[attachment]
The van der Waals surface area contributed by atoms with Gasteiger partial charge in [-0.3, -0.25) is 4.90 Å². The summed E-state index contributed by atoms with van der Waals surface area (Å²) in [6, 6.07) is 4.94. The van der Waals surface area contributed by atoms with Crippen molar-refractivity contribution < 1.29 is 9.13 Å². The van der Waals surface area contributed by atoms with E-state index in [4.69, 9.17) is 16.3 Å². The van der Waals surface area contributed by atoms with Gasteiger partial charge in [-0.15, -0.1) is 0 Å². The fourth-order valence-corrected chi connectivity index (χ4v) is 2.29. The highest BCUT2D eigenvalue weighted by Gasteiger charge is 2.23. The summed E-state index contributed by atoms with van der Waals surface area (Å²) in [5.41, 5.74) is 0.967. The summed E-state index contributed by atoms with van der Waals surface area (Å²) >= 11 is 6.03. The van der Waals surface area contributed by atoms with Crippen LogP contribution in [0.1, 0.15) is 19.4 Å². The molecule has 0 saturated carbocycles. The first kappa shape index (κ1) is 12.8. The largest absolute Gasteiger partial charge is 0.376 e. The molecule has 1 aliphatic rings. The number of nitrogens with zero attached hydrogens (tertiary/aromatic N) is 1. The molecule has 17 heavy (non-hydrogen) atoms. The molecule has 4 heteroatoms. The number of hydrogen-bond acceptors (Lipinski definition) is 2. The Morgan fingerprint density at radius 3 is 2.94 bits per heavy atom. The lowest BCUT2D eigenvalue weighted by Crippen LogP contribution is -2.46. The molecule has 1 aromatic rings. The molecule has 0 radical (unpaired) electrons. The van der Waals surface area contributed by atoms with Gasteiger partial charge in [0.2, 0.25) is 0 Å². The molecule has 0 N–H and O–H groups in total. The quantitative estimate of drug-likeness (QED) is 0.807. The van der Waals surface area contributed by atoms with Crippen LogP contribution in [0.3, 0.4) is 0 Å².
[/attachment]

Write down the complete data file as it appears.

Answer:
The van der Waals surface area contributed by atoms with Gasteiger partial charge in [-0.3, -0.25) is 4.90 Å². The summed E-state index contributed by atoms with van der Waals surface area (Å²) in [6, 6.07) is 4.94. The van der Waals surface area contributed by atoms with Crippen molar-refractivity contribution < 1.29 is 9.13 Å². The van der Waals surface area contributed by atoms with E-state index in [4.69, 9.17) is 16.3 Å². The van der Waals surface area contributed by atoms with Gasteiger partial charge in [-0.15, -0.1) is 0 Å². The fourth-order valence-corrected chi connectivity index (χ4v) is 2.29. The highest BCUT2D eigenvalue weighted by Gasteiger charge is 2.23. The summed E-state index contributed by atoms with van der Waals surface area (Å²) in [5.41, 5.74) is 0.967. The summed E-state index contributed by atoms with van der Waals surface area (Å²) >= 11 is 6.03. The van der Waals surface area contributed by atoms with Crippen LogP contribution in [0.1, 0.15) is 19.4 Å². The molecule has 0 saturated carbocycles. The first kappa shape index (κ1) is 12.8. The largest absolute Gasteiger partial charge is 0.376 e. The molecule has 1 aliphatic rings. The number of nitrogens with zero attached hydrogens (tertiary/aromatic N) is 1. The molecule has 17 heavy (non-hydrogen) atoms. The molecule has 4 heteroatoms. The number of hydrogen-bond acceptors (Lipinski definition) is 2. The Morgan fingerprint density at radius 3 is 2.94 bits per heavy atom. The lowest BCUT2D eigenvalue weighted by Crippen LogP contribution is -2.46. The molecule has 1 aromatic rings. The molecule has 0 radical (unpaired) electrons. The van der Waals surface area contributed by atoms with Gasteiger partial charge in [0.2, 0.25) is 0 Å². The molecule has 0 N–H and O–H groups in total. The quantitative estimate of drug-likeness (QED) is 0.807. The van der Waals surface area contributed by atoms with Crippen LogP contribution in [0.3, 0.4) is 0 Å².